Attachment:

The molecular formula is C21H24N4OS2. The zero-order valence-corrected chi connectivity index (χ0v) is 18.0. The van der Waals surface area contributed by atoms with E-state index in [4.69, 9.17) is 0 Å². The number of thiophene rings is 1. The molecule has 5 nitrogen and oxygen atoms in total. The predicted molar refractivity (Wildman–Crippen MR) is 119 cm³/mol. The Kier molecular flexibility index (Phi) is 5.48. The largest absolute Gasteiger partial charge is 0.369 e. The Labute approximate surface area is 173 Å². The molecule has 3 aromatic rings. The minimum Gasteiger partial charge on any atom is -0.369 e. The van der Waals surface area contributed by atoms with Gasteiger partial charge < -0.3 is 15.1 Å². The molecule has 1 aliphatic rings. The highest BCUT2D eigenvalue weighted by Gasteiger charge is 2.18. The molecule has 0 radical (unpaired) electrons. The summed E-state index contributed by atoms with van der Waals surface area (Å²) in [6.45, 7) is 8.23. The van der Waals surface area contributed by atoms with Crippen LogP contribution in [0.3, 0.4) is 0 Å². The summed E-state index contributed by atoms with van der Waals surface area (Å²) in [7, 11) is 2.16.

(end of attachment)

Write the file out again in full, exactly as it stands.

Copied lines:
The molecular formula is C21H24N4OS2. The zero-order valence-corrected chi connectivity index (χ0v) is 18.0. The van der Waals surface area contributed by atoms with E-state index in [4.69, 9.17) is 0 Å². The number of thiophene rings is 1. The molecule has 5 nitrogen and oxygen atoms in total. The predicted molar refractivity (Wildman–Crippen MR) is 119 cm³/mol. The Kier molecular flexibility index (Phi) is 5.48. The largest absolute Gasteiger partial charge is 0.369 e. The Labute approximate surface area is 173 Å². The molecule has 3 aromatic rings. The minimum Gasteiger partial charge on any atom is -0.369 e. The van der Waals surface area contributed by atoms with Gasteiger partial charge < -0.3 is 15.1 Å². The molecule has 1 aliphatic rings. The highest BCUT2D eigenvalue weighted by Gasteiger charge is 2.18. The molecule has 0 radical (unpaired) electrons. The summed E-state index contributed by atoms with van der Waals surface area (Å²) in [6.45, 7) is 8.23. The van der Waals surface area contributed by atoms with Crippen LogP contribution in [0.3, 0.4) is 0 Å². The summed E-state index contributed by atoms with van der Waals surface area (Å²) in [7, 11) is 2.16.